Syracuse personal injury cases have many steps. Once an attorney has been contacted and an investigation has been made into the facts of the event giving rise to the litigation, the next step is to file a formal complaint in a court of law. After that, the case proceeds to the discovery phase.
Just as the name suggests, the discovery phase of litigation is the time during which each side is allowed an opportunity to learn more about his or her opponent’s case. Of course, there are limitations on the scope of such discovery, and disputes can arise regarding whether one party or the other has stepped over the line of what is acceptable.
The trial court controls the discovery phase of litigation, ruling upon the various motions of the litigants as the matter progresses. When a ruling is unfavorable, the affected party may be able to have the matter reviewed by a higher court (although, in some situations, the matter cannot be appealed until after the case has proceeded to a later phase of litigation, such as trial or disposition by summary judgment).
Facts of the Case
In a recent appellate case, the plaintiff was a nurse who filed a lawsuit seeking to recover money damages for personal injuries which allegedly occurred after he was assaulted by a patient being treated by the defendant psychiatrists at a Suffolk County psychiatric facility. A dispute arose during discovery, and the plaintiff filed a motion pursuant to N.Y.C.P.L.R. 3124, seeking to compel the defendants to appear for depositions and answer questions concerning the patient (who was not a party to the action). According to the plaintiff’s motion, he only sought to discover information that was not covered by the doctor-patient privilege. The defendants filed a cross motion pursuant to N.Y.C.P.L.R. 3103(a), seeking a protective order precluding them from answering any questions regarding the patient.
The Supreme Court of Suffolk County denied the plaintiff’s motion to compel and granted the defendants’ motion for a protective order. The plaintiff appealed.
How the Issues Were Resolved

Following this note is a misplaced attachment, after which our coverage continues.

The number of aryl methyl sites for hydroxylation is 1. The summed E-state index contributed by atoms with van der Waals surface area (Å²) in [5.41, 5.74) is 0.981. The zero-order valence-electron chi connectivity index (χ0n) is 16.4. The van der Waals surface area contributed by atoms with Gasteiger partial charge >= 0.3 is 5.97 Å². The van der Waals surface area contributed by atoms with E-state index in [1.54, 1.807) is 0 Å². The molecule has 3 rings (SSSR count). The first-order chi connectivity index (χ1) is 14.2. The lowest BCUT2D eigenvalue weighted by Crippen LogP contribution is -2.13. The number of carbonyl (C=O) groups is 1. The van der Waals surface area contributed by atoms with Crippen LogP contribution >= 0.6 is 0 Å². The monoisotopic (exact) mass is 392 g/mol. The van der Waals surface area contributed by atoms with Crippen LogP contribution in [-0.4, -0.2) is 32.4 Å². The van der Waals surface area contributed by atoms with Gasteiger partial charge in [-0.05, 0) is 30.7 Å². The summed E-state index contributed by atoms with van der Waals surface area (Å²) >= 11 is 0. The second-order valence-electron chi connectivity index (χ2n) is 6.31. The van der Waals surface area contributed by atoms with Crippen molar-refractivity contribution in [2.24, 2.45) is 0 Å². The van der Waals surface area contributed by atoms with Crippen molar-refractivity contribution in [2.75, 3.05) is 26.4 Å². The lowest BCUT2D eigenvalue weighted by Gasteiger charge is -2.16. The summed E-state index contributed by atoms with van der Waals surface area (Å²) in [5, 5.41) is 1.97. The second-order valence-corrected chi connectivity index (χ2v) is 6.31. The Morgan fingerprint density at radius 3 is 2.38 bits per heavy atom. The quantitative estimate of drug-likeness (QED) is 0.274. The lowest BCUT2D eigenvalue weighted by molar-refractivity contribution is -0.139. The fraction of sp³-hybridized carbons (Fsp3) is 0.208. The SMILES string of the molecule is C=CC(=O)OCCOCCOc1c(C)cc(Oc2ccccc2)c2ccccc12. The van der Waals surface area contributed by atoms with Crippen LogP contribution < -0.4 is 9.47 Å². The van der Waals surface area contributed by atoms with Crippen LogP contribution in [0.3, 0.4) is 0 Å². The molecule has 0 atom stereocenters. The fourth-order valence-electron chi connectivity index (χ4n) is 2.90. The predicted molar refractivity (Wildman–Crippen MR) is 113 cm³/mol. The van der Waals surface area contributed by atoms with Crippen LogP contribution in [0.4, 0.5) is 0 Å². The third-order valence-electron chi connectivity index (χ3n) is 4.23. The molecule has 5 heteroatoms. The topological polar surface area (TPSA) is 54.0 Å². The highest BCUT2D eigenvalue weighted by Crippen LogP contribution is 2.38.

The New York Appellate Division, Second Department reversed the lower court’s ruling denying the plaintiff’s motion and granting the defendants’. The court began by acknowledging that, generally speaking, there should be full disclosure of all information and materials necessary to the prosecution and/or defense of a civil action. However, there are certain limitations on discovery, including non-disclosure of information that is considered privileged. Unless waived by the patient, most communication between a doctor (or, as here, a psychiatrist) and his or her patient, falls within the category of privileged, nondiscoverable information.
As the court stressed, however, not all information pertaining to the defendants’ treatment of the patient who allegedly assaulted the plaintiff necessarily fell into the category of privileged and, hence, not subject to discovery. Although the reviewing court was not privy to the particular content of the information sought by the plaintiff because the parties’ respective motions were made prior to the taking of depositions of the defendants, the court opined that the plaintiff was entitled to inquire into “any nonprivileged information regarding the patient.”
In so holding, the court noted that the proper procedure to be followed in cases involving issue of the discoverability of allegedly privileged information was for the witness to appear at the deposition, and the inquiring party to ask his or her questions on the record during the deposition. Thereafter, counsel could interpose objections to any particular questions that called for the disclosure of arguably privileged information, and those questions could be addressed by the trial court on a case-by-case basis.
To Talk to a Syracuse Attorney About Your Personal Injury Case
At DeFrancisco & Falgiatano, LLP, our attorneys are here to help Syracuse, Rochester, and other up-state residents with many different types of personal injury cases, including car accidents, construction accidents, medical malpractice, and wrongful death actions. For a free consultation, you can contact us through this website or by dialing 315-479-9000. We do not charge a retainer in personal injury cases; rather, we collect our fee as a percentage of the settlement or judgment, once the case is over.